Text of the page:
Hammock Ridgeline Length Explained

Last Updated on 28/07/2023

Hammock Ridgeline Length

Knowing your hammock ridgeline length can stop you from carrying excess cord with you. Your hammock ridgeline is essential for setting up a rain tarp or a bug net over the top of your hammock. A structural hammock ridgeline is used to keep your hammock at the right sag, so you can sleep comfortably.

This article is going to explore how long your hammock ridgeline needs to be so that you can pack the right length of cord.

What is a Hammock Ridgeline?

A hammock ridgeline is the length of cord or rope that runs above your hammock and provides support for your rain tarp and bug netting. You can of course, get hammocks that have bug netting sewn in. The hammock ridgeline length can also be used to hang your hammock from in cases where your hammock doesn’t reach the two tie-off points (or you’re a rock climber sleeping halfway up a cliff). You can also hang your gear from it using something like a hammock ridgeline organizer or toiletry bag.

How Long Should my Hammock Ridgeline be?

Your hammock ridgeline rope will need to be somewhere between 18 – 24 ft. This gives you between 9 – 12 ft. on either side of your hammock.

Having this length at either end of your hammock is essential for securing your ridgeline to trees with enough tension. It also gives you enough rope to attach your rain tarp or bug net securely.

If you plan on camping somewhere without many trees like up a mountain, then you should take a much longer ridgeline rope or consider taking a tent instead of a hammock.

What is the Standard Length of a Hammock?

The first place to start when setting up your ridgeline is knowing how long your hammock is. Most lightweight hammocks are between 9 – 12 feet long.

Longer hammocks are usually more comfortable. This is because they allow you greater freedom to sleep at an angle across the hammock. Sleeping at around a 20 – 30 degree angle stops you from being in a banana shape and lets you sleep flatter and more comfortably.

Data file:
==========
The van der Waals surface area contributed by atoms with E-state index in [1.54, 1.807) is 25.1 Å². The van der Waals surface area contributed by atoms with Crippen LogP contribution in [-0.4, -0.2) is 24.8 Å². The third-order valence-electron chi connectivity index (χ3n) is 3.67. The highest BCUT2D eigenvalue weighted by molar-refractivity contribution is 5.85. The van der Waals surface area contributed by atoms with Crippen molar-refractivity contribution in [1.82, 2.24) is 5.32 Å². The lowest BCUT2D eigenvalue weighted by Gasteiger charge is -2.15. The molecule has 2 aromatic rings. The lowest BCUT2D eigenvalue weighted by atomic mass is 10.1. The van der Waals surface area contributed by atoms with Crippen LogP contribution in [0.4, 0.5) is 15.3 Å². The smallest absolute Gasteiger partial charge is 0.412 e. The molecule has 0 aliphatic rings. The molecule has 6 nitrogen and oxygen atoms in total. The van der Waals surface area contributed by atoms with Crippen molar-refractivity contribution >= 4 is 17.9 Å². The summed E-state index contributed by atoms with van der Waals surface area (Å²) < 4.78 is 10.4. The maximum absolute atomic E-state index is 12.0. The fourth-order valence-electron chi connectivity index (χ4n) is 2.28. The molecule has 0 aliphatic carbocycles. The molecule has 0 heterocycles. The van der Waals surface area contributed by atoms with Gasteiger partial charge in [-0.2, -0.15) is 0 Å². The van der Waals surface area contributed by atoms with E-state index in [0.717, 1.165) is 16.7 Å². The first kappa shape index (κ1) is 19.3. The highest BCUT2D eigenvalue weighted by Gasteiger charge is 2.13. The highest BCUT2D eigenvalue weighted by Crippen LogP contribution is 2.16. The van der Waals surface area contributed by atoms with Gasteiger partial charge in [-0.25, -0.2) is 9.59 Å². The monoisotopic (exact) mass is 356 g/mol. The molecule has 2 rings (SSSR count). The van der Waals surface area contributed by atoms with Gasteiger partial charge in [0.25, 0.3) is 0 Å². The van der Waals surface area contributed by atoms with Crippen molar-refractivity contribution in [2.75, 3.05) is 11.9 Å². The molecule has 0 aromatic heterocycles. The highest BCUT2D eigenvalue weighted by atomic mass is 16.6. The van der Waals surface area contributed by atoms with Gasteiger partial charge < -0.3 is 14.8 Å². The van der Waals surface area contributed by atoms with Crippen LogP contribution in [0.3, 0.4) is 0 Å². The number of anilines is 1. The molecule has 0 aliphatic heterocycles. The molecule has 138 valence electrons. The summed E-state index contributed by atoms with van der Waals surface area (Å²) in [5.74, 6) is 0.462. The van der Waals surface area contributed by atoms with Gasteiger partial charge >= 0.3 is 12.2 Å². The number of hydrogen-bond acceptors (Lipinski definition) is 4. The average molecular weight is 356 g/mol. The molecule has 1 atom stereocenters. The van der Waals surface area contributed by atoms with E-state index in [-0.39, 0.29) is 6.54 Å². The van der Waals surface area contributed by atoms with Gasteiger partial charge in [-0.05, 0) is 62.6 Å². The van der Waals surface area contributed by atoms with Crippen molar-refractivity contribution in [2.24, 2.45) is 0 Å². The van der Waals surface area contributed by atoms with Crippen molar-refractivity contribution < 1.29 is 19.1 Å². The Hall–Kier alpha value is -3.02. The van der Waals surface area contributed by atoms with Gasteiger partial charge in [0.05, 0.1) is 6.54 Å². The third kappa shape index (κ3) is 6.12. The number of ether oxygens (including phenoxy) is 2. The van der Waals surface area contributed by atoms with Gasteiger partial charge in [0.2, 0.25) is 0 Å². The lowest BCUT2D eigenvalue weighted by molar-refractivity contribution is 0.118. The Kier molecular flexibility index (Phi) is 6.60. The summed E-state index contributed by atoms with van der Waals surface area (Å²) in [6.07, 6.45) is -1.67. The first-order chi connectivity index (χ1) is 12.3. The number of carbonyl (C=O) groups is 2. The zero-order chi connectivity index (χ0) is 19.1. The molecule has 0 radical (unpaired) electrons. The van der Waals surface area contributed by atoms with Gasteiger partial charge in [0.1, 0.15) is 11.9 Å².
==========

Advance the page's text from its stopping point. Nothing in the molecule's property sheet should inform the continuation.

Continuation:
Shorter hammocks are lighter, though. Some hikers may choose a shorter, lighter hammock if they’re trying to limit weight.

Structural Hammock Ridgeline Length Guide

In order for you to use a structural ridgeline to hang your hammock from, you should make sure you have an abundance of rope to make finding a spot to set up much easier.

A structural hammock ridgeline is used to keep your hammock sag at around 30 degrees. The sag of your hammock is essential to sleep diagonally across your hammock. This is recognized as the most comfortable way to sleep.

A structural hammock ridgeline length should be around 83% of your hammock’s total length. For example, on a 9 ft. hammock, your ridgeline will be roughly 7 ft. 6 in. If you have a 12 ft. hammock, your ridgeline will need to be around 9 ft. 11 in.

How do you Measure a Structural Hammock Ridgeline?

To get your structural hammock ridgeline length, you need to start by measuring your hammock end to end. Once you have this measurement, divide the length by 100. Multiply your resulting number by 83 for your ridgeline length.

To avoid carrying measuring paraphernalia around with you or having to do any math in camp, we have two top tips. One option is to make a fixed-length ridgeline for your hammock. The other is to make a mark on your ridgeline with a permanent pen at the right length.

Bear Butts Rain Fly - Hammock Tarp

How to Store 30 Feet of Ridgeline Rope?

Storing up to 30 feet of ridgeline rope can be difficult. You should tie your ridgeline cord into a bundle, or wrap it around a spool, to prevent it from tangling. This can then be placed into a pocket or tied inside or on the outside of your trekking pack.

How Far Should Hammock Posts Be Apart?

The more time you spend hammock camping, the more refined you will become at picking your perfect spot. Your hammock camping posts should be at least two feet on either end of your hammock. This allows you to create a properly tensioned system at either end of your hammock.

As a general rule, look for trees that are 16 feet apart. This may be a little excessive for some shorter hammocks, but the space will give you plenty of possibilities for rigging tarps and ridgelines.

Remember, you will need around 3 feet of cord to tie off your ridgeline properly. If your trees are 16 feet apart, this means you need a ridgeline of at least 22 feet.

Gear Assistant
Gear Assistant

This article has been written and/or edited by Andrew N. 20+ years of hiking, mountaineering, and camping experience, with access to all the latest outdoor gear.

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